The anatomy of a media smear

Why did the media spread falsehoods about those pro-Chappelle counter-protesters?

Paddy Hannam

Topics Free Speech Identity Politics Politics USA

This is a bit of random text from Kyle to test the new global option to add a message at the top of every article. This bit is linked somewhere.

On Wednesday staff at Netflix walked out in protest against Dave Chappelle’s new Netflix special, The Closer, which they claim is transphobic. This attempt on the part of Netflix employees and others to censor the streaming giant’s output was worrying. But so was what happened next.

Protesters were standing outside Netflix’s offices in Los Gatos, California, busily complaining about Chappelle’s supposed bigotry, when they were joined by some unexpected guests. Comedians Vito Gesualdi and Dick Masterson turned up with placards that read ‘Jokes are funny’ and ‘We like Dave’.

It was a funny riposte to the censorious fury of the anti-Chappelle set. But not everyone saw it that way – including, it seems, some members of the press.

Videos circulating online show Gesualdi and Masterson holding up their signs and shouting pro-Chappelle slogans, and infuriating the Netflix protesters in the process. It was light-hearted and cheeky.

But that’s not how the Associated Press (AP) reported it. Its article about the protest featured a picture showing Gesualdi along with a misleading caption: ‘Comedian and vlogger Vito Gesualdi screams profanities as he engages with peaceful protesters begging him to leave.’ It was a stock caption, meaning that numerous other sites repeated its content verbatim.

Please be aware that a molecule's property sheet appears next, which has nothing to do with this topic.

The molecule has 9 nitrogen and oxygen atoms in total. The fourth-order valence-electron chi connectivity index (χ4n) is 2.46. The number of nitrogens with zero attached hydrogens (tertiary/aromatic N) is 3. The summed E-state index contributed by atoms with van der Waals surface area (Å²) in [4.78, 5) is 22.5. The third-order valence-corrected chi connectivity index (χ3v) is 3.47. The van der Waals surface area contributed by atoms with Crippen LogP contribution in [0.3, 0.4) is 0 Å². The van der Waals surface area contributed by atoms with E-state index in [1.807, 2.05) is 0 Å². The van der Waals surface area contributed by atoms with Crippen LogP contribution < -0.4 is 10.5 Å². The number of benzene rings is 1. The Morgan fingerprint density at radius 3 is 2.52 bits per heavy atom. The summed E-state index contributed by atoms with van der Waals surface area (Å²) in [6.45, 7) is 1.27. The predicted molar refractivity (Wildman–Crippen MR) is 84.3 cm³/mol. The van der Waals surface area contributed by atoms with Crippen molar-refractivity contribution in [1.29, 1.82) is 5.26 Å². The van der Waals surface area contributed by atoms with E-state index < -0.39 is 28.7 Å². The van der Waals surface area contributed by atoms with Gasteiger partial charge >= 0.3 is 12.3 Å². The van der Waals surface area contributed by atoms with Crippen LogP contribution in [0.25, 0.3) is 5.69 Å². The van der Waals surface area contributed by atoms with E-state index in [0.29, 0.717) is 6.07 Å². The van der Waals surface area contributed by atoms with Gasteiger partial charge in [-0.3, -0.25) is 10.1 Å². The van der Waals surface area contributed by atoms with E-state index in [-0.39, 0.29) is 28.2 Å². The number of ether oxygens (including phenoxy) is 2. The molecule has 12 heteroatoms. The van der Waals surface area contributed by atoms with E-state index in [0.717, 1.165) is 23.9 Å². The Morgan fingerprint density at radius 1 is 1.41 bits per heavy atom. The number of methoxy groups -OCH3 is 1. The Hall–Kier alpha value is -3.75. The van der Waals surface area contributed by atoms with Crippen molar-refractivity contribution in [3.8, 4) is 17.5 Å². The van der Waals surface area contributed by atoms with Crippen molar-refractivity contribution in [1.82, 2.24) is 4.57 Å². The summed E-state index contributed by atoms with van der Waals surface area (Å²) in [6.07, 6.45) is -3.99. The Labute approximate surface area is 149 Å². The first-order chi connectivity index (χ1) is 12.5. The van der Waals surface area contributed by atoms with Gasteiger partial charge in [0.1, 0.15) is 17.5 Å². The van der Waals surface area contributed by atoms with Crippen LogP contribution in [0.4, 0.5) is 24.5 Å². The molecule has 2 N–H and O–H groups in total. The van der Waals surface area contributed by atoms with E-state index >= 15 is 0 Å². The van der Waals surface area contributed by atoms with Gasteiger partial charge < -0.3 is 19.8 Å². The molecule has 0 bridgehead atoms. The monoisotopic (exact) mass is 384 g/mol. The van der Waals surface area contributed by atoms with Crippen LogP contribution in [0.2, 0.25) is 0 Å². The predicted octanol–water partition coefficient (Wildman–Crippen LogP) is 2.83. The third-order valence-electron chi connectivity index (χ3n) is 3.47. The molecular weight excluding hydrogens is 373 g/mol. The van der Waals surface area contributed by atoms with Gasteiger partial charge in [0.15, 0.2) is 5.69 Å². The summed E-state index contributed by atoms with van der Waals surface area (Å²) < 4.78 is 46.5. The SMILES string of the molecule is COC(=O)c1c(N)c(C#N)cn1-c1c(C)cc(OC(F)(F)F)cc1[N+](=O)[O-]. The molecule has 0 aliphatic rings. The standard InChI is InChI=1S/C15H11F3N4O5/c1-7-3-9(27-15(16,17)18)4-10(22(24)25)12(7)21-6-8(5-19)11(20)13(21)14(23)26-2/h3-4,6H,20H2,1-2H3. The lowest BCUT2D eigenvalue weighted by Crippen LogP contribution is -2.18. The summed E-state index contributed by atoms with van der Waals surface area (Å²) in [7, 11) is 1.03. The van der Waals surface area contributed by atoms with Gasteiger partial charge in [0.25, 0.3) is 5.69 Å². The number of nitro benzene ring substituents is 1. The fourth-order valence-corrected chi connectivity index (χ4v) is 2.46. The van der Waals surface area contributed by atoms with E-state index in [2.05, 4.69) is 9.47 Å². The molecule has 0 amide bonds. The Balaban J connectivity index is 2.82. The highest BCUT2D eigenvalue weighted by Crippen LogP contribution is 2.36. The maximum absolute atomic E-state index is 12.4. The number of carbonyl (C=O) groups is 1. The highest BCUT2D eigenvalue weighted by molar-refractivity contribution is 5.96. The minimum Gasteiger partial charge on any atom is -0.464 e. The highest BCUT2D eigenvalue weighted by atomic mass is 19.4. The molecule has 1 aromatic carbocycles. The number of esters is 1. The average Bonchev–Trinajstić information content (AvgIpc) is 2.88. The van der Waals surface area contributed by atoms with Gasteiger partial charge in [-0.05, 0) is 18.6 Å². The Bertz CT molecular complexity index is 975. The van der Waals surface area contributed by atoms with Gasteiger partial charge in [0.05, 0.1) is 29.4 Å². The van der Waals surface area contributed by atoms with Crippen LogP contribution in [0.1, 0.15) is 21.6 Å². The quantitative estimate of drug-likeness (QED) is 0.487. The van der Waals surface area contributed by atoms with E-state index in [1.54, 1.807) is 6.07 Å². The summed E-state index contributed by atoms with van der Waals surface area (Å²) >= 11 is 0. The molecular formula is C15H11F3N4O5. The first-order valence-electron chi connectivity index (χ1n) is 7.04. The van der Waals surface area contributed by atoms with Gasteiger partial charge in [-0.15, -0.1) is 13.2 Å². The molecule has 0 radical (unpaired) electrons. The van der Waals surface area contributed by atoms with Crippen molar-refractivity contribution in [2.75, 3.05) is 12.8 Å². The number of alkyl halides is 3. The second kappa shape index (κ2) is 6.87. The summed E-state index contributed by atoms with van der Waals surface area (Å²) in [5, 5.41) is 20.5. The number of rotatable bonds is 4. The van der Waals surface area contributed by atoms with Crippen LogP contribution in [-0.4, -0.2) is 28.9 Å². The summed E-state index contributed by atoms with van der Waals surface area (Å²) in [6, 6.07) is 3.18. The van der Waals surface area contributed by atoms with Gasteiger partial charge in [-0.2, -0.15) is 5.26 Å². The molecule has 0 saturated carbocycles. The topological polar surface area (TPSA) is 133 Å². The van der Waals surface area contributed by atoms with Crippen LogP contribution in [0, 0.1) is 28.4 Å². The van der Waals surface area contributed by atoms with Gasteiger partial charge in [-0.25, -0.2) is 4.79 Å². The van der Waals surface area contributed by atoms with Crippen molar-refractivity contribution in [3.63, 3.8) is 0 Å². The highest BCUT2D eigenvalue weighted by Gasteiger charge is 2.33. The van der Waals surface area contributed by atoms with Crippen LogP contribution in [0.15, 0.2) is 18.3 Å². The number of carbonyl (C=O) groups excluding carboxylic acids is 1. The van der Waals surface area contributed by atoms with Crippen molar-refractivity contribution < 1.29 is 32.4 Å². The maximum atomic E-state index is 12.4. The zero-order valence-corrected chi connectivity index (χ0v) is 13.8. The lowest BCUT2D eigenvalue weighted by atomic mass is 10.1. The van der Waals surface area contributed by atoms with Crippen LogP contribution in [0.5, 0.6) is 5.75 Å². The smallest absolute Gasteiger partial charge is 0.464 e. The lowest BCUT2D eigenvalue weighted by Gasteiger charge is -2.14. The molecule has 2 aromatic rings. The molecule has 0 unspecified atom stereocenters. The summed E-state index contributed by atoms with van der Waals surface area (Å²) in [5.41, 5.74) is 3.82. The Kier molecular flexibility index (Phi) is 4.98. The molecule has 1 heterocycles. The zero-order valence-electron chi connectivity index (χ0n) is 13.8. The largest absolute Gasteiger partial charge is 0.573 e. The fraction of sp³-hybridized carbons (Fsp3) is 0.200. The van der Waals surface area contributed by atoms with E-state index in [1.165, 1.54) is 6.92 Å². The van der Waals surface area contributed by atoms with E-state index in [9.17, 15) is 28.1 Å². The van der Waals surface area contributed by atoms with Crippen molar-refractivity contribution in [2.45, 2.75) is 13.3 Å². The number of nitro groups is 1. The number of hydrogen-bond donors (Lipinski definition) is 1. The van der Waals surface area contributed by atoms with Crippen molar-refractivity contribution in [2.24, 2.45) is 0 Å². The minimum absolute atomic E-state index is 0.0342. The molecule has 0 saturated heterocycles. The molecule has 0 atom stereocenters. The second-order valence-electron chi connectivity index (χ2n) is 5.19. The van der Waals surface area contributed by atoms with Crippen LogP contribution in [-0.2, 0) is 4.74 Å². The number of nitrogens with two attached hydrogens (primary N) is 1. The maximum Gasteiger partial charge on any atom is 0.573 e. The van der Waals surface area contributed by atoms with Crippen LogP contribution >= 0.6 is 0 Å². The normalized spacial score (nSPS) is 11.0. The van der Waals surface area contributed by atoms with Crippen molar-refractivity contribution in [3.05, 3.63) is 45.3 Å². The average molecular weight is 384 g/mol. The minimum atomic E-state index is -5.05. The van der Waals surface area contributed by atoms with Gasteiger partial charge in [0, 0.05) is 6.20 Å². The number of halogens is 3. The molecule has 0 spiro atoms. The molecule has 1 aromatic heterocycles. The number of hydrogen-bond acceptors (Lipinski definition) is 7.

This description of events was partisan and unfair. As writer Jesse Singal has highlighted on Twitter, there is no evidence that Gesualdi was shouting any profanities at the protest. Anyone who has watched the videos of what happened will know that he was not remotely aggressive. All the aggression came from the protesters who, far from ‘begging him to leave’, were extremely unpleasant towards Gesualdi. One shook a tambourine in his face while shouting ‘repent, motherfucker’. Another grabbed and destroyed his ‘We like Dave’ sign, before handing him back the stick the sign was attached to and accusing him of carrying a ‘weapon’.

Following Singal’s intervention, AP changed the caption. It now reads: ‘Comedian and videographer Vito Gesualdi shouts at people protesting against Dave Chappelle’s Netflix special.’ Which is still pretty inaccurate, painting Gesualdi as some kind of malicious invader when really he was just having some fun.

It wasn’t just AP that engaged in this truth-twisting. Variety tweeted an image of Gesualdi at the protest with the caption: ‘At times, the #NetflixWalkout situation threatened to devolve, as counter-protesters pushed against trans speakers.’ But Gesualdi was not pushing anyone. He did not use force of any kind. According to Gesualdi, Masterson actually ended up in hospital after having his head smacked against a concrete ball, seemingly after being shoved by one of the Netflix protesters. Variety ended up having to delete the tweet and post a correction.

All news journalists make mistakes from time to time. Sometimes bias creeps in unwittingly. But where the culture war is concerned it seems some outlets have no qualms about making it abundantly clear which side they are on. And then they wonder why people distrust the mainstream news media.

Paddy Hannam is editorial assistant at spiked. Follow him on Twitter: @paddyhannam.

Picture by: YouTube.

To enquire about republishing spiked’s content, a right to reply or to request a correction, please contact the managing editor, Viv Regan.

Topics Free Speech Identity Politics Politics USA


Want to join the conversation?

Only spiked supporters and patrons, who donate regularly to us, can comment on our articles.

Join today